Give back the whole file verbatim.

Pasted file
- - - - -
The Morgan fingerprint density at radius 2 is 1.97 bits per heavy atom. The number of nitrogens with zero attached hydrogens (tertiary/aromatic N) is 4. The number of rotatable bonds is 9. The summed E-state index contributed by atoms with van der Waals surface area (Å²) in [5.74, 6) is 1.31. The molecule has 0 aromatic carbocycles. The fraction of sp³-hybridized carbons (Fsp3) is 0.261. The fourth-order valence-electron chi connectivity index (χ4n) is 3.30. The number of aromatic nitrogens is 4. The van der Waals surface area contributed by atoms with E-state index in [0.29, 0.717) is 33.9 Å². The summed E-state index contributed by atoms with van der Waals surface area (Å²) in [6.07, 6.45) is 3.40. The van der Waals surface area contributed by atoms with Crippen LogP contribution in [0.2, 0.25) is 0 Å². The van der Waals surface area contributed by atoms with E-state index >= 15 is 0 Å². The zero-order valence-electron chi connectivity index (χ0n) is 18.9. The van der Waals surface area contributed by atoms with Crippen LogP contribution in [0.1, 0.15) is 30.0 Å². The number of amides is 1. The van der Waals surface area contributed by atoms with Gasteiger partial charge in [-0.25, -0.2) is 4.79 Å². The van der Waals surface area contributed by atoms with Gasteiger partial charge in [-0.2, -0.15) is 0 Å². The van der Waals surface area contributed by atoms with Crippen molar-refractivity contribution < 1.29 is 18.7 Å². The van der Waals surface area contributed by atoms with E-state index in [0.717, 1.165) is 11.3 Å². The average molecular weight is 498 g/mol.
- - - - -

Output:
The Morgan fingerprint density at radius 2 is 1.97 bits per heavy atom. The number of nitrogens with zero attached hydrogens (tertiary/aromatic N) is 4. The number of rotatable bonds is 9. The summed E-state index contributed by atoms with van der Waals surface area (Å²) in [5.74, 6) is 1.31. The molecule has 0 aromatic carbocycles. The fraction of sp³-hybridized carbons (Fsp3) is 0.261. The fourth-order valence-electron chi connectivity index (χ4n) is 3.30. The number of aromatic nitrogens is 4. The van der Waals surface area contributed by atoms with E-state index in [0.29, 0.717) is 33.9 Å². The summed E-state index contributed by atoms with van der Waals surface area (Å²) in [6.07, 6.45) is 3.40. The van der Waals surface area contributed by atoms with Crippen LogP contribution in [0.2, 0.25) is 0 Å². The van der Waals surface area contributed by atoms with E-state index >= 15 is 0 Å². The zero-order valence-electron chi connectivity index (χ0n) is 18.9. The van der Waals surface area contributed by atoms with Crippen LogP contribution in [0.1, 0.15) is 30.0 Å². The number of amides is 1. The van der Waals surface area contributed by atoms with Gasteiger partial charge in [-0.25, -0.2) is 4.79 Å². The van der Waals surface area contributed by atoms with Gasteiger partial charge in [-0.2, -0.15) is 0 Å². The van der Waals surface area contributed by atoms with Crippen molar-refractivity contribution < 1.29 is 18.7 Å². The van der Waals surface area contributed by atoms with E-state index in [0.717, 1.165) is 11.3 Å². The average molecular weight is 498 g/mol.